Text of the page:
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Dave Sharples and David Glanzman had a pretty lofty idea. They wanted to create an entirely new instrument. Not just another keyboard based synthesizer or grid of buttons. They wanted to make an interface that felt entirely different. The two pulled it off pretty well with the Joytone. At very first glance, it may just seem like a honeycomb shaped grid of buttons, but if you look a little bit closer you’ll see that there is a joystick within each of those hexagonal compartments.

Unfortunately the RGB function was put on hold.

Unfortunately the RGB function was put on hold.

The Joytone has 57 “keys”, each with its own RGB LED inside. Unfortunately, at the time of the first showing, there was an issue getting the RGB part of it all to work correctly so the videos only show the default blue color that the joysticks use when powered. As you can see in the picture above, the added effect of the RGB is quite pleasing, so Dave plans on implementing that a little further down the road.

All of those keys are run through a Raspberry Pi which handles the audio libraries. Even that part of it wasn’t without issue:

We also hadn’t finished writing the code to make it polyphonic, so we were playing in monophonic mode (one note at a time) during the demo. It’s actually a miracle this worked at all, considering we’d been awake for about 48 hours.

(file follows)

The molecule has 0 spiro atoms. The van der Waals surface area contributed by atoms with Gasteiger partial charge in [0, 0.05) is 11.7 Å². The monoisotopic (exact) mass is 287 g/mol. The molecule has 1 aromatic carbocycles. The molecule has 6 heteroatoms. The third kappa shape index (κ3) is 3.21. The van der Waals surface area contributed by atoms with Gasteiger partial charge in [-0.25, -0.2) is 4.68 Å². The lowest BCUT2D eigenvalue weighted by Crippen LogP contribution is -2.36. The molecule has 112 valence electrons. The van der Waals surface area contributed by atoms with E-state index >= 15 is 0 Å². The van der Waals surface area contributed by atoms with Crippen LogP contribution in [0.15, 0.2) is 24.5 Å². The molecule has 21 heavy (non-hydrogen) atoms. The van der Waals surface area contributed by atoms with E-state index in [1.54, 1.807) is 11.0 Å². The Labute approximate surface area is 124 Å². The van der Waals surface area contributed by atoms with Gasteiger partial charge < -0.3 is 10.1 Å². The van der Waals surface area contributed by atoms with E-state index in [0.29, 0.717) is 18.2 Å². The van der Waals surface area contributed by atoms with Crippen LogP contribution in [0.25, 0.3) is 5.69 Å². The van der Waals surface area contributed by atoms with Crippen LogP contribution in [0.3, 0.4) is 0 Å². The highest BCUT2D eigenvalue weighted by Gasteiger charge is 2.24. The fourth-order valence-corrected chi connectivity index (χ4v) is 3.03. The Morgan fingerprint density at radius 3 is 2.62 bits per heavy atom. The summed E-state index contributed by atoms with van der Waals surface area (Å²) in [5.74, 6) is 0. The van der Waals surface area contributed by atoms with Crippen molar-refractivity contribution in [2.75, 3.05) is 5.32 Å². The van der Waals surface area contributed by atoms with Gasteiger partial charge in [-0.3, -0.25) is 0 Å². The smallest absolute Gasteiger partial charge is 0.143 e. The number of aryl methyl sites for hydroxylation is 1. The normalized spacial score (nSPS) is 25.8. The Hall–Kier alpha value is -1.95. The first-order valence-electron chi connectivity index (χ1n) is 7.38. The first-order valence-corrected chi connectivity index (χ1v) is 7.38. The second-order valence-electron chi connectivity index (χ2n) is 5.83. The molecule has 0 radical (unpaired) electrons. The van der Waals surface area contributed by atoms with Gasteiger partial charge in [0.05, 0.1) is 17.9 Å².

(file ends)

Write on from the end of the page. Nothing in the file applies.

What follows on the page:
14 Joytone with lights

Despite these setbacks, the admittedly limited version visible in the video is still very impressive. Hopefully Dave will share his future updates with us as he unlocks these added capabilities. If you’d like to see more pictures of the build, or follow along with the rest of the Joytone updates, you can find that on his blog.

[via: Adafruit]

Caleb Kraft

Caleb Kraft

Community Editor for Make:
I get ridiculously excited seeing people make things. I just want to revel in the creativity of the masses! My favorite thing in the world is sharing the hard work of a maker.

I’d always love to hear about what you’re making, so send me an email any time at [email protected]


  • Wim
    • Tom Clarke

      Similar layouts Wim, that’s true, but the joysticks do add an extra level of potential expressiveness.

      • http://www.makezine.com Caleb Kraft

        yeah, the joysticks are the key. I’m not sure they’re really utilizing them much yet though.

        • Tom Clarke

          Perhaps not to their full potential yet Caleb. Looks like in the current configuration the different joystick directions trigger different waveform combinations (triangle, square, etc…). It’s a nice idea, but I do wonder if pitch bending and vibrato might be a good use of the joystick controls. Also wonder whether analog “nubs” (rather than joysticks proper) might make it easier to play. For an example of “nubs”, see the OpenPandora/Pyra (note that they also work as buttons):http://pandoralive.info/?page_id=2828

    • http://www.makezine.com Caleb Kraft

      that is pretty cool, definitely a resemblance.

  • http://www.segmation.com segmation

    Looks like a fun game!

  • Dave Sharples

    Hey! It’s Dave Sharples – we did actually manage to get polyphony working. That quote is from a story about the first time we demo’d the instrument when it was still monophonic. Later in that same blog post I wrote about how we got polyphony working. In fact, the version in those photos (and the video) is polyphonic!

  • http://houstonindependentconsulting.com Pete Mendoza

    Reblogged this on Strategic IT Consulting for Houston Area Small Businesses and commented:
    Oh my family needs one of these :)